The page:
Being a rugged device, the DuraPlus can take a beating. I dunked it in my sink and threw it in my freezer for 10 minutes each, and it came out completely functional. I also banged it around a hardwood floor and slammed it against a wall multiple times, and it still kept on ticking. Barely any of these activities made a dent on the phone, and the rubber exterior fended off a lot of scratches and dings.
On the other hand, the Sprint 3G network (1xEV-DO rA) on this handset was as slow as molasses. The carrier reports that the average download speed for this device ranges from "400 to 700Kbps with peak rates up to 2Mbps." Loading the CNET mobile site took an average of 32 seconds, but mind you, the mobile site on this device looks nothing like it does on a regular smartphone. Many of the images were stripped away and what was left was a skeleton of our site's key headlines. After numerous tries at accessing our full site, a "memory shortage" error message started popping up. The New York Times and ESPN mobile sites both loaded within an average of 10 seconds. Again, the sites were displayed within the bare minimum of their coding. Full sites for the New York Times and ESPN's were inaccessible since links to their sites were not shown.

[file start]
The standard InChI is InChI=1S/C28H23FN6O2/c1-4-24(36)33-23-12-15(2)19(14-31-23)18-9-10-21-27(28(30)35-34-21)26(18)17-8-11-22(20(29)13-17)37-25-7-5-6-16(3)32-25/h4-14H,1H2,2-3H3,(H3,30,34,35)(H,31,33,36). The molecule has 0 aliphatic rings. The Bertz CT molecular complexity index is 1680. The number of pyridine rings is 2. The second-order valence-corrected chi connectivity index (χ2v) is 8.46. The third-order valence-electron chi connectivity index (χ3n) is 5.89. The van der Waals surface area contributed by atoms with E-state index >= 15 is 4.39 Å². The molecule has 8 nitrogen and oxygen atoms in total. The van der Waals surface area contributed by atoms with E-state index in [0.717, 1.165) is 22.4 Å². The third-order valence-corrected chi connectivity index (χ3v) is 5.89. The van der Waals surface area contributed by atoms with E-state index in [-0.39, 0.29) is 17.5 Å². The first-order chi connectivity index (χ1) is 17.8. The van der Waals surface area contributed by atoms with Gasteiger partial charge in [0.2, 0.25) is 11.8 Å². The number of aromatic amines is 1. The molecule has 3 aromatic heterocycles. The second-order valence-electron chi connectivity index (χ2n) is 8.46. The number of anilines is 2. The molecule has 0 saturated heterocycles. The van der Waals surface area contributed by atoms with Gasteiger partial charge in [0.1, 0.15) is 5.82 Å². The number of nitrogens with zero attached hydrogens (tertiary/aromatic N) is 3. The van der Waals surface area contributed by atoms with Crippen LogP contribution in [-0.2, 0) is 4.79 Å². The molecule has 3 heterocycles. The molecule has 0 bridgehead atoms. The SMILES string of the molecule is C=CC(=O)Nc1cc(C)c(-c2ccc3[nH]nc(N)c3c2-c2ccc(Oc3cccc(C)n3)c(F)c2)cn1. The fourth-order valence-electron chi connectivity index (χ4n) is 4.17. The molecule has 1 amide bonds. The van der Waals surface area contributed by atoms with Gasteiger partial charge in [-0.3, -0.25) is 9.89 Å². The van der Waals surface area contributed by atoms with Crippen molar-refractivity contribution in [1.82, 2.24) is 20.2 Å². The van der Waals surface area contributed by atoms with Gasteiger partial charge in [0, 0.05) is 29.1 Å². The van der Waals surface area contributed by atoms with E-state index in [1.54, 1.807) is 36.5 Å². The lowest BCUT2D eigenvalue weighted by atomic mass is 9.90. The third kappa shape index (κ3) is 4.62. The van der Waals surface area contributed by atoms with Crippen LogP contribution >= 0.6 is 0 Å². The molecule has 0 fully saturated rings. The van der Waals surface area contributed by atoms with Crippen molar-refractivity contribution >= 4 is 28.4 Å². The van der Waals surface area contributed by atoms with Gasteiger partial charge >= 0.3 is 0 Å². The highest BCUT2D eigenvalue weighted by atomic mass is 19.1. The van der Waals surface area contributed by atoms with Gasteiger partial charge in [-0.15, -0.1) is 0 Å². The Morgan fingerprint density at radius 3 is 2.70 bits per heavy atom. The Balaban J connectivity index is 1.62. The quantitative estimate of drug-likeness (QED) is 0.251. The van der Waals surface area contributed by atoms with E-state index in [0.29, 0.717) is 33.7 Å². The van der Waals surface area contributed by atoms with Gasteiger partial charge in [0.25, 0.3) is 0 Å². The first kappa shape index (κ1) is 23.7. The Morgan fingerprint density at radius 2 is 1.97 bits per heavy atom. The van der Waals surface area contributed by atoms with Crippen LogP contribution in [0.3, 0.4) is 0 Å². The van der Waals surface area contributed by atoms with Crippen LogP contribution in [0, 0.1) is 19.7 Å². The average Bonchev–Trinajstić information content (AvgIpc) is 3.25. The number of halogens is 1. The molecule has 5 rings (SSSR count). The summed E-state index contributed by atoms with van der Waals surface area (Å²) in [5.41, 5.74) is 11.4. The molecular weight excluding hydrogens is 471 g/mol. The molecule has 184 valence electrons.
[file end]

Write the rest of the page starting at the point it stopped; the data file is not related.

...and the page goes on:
During our battery drain tests, the phone lasted 11.47 hours. Anecdotally, the handset has a great battery life, which is to be expected for a non-smartphone. I spent most of the day browsing a sketchily rendered version of the Web, talking on the phone, and using the walkie-talkie feature without making a dent in the battery usage. According to FCC radiation tests, the phone has a digital SAR rating of 0.78W/kg.
Despite being a rugged device that is shock-, dust-, and splash-proof, the Kyocera DuraPlus from Sprint is too heavy and thick for its own good, and its design is an eyesore. I simply would not enjoy lugging this thing around for daily use. However, I am fond of its push-to-talk feature and the call quality is superb. If you're a field operator working the night shift or a swashbuckling pirate, I can understand how this would come in handy. But if you don't need the walkie-talkie option and still want a decent tough phone, consider something a little more modern-looking.